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NORTHERLY WINDS will increase along the coast this afternoon and again Sunday afternoon. CLear skies are expected and morning frost are expected through the weekend. Inland temperatures will warm into the mid to upper 70s Sunday and Monday. Mid to late week slightly cooler temperatures and breezy conditions are expected. (NWS)
ZERO NEW COVID CASES reported in Mendocino County yesterday afternoon.
SCIENTISTS GRAPPLING WITH PERSISTENT AND ALARMING COLLAPSE OF NORTH COASTS BULL KELP FORESTS
by Mary Callahan
Five years after marine scientists first sounded the alarm about a sudden collapse of the bull kelp forest off the Northern California coast, the state of the ocean offers little prospect of recovery any time soon.
Where lush stands of leafy kelp once swayed amid the waves, providing cover to young finfish and forage for abalones and other creatures on the ocean floor, a stark new world has materialized — one dominated by millions of voracious purple sea urchins that have stripped the ocean floor down to rock in some places. Were a tender frond of new kelp to sprout, it wouldn’t stand a chance of surviving long.
The barrens left behind are a stark and alarming contrast to what is typically one of the most thriving marine environments — seasonal kelp forests that support a rich ecosystem with life stretching from the sea floor to the surface, and up the food chain, supporting recreational and commercial fisheries and home to some of the North Coast’s most iconic wildlife, including abalone and sea otters.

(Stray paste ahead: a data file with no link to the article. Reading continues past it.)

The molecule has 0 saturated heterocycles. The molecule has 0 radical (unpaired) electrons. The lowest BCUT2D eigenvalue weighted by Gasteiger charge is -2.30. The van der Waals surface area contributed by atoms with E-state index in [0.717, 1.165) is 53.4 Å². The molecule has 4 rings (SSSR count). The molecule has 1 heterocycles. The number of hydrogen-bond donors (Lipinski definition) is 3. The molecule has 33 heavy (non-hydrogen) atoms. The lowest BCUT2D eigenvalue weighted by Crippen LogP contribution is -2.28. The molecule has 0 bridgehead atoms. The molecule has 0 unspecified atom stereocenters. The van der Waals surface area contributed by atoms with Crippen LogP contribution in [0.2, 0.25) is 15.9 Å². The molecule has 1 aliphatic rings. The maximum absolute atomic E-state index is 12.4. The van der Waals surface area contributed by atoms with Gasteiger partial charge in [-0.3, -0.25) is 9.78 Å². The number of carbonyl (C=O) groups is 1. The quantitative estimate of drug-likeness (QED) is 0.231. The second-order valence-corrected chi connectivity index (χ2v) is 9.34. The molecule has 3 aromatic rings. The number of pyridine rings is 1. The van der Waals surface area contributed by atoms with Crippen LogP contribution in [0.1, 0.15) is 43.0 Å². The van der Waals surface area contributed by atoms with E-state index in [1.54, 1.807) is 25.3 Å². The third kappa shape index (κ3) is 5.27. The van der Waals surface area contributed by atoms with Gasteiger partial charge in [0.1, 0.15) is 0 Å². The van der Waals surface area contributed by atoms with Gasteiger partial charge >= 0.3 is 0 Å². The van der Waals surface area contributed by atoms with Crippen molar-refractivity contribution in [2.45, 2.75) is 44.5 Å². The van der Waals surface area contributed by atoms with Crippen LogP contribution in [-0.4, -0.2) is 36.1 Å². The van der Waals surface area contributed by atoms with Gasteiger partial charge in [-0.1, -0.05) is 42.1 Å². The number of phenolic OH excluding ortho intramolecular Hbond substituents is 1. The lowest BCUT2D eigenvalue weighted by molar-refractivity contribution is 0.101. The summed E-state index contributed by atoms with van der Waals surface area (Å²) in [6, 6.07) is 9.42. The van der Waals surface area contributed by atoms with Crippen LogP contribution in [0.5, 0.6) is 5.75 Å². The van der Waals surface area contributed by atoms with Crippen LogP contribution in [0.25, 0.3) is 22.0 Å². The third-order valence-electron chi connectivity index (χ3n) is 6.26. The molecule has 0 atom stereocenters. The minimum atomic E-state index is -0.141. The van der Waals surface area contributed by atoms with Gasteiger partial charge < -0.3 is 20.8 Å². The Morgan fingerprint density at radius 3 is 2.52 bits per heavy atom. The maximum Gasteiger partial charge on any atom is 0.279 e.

The kelp forests also are a key barometer for the wider health of the world’s oceans, and without some recovery, their future as biodiverse stores for marine life and people hangs in the balance.
Laura Rogers-Bennett, a veteran biologist who works out of the UC Davis-Bodega Marine Lab, likened the kelp forest to a great floating woodlands stretching hundreds of miles along the coast.
“To lose 95% of your forest in a year and a half, that’s a catastrophe, an ecological disaster, and it’s had so much socioeconomic impacts, as well,” she said.
Experts are honing in on strategies to preserve remnant bull kelp that long flourished up and down the North Coast, hoping it may allow them to restore some portion of what once existed, when the time is right. Those pioneering efforts could also serve as model strategies for emerging urchin barrens around the world.
In labs around the West Coast, experiments are underway testing the feasibility of kelp cultivation and seed banking that might allow humans to boost natural recovery of the kelp forest at some point. Scientists elsewhere are breeding giant sunflower sea stars that might offset billions lost to Sea Star Wasting Syndrome, restoring a key predator of native purple urchins that have since multiplied so astonishingly. Others are trying to better understand the full dynamics of the ecosystem and how the transformation might be reversed.
It’s a daunting challenge, drawing on the talents of government, academic and nonprofit scientists, as well as commercial and recreational divers desperate to ensure the offshore waters of the future offer some sliver of the opportunities they have in decades past.
“It’s worth remembering that California has some of the best kelp ecologists in the world, so if we can’t figure out how to do this, it can’t be done,” said James Ray, kelp restoration coordinator at the Department of Fish and Wildlife. “It’s hard to know what the future environment is going to look like, but we’re not going to go quietly into the night.”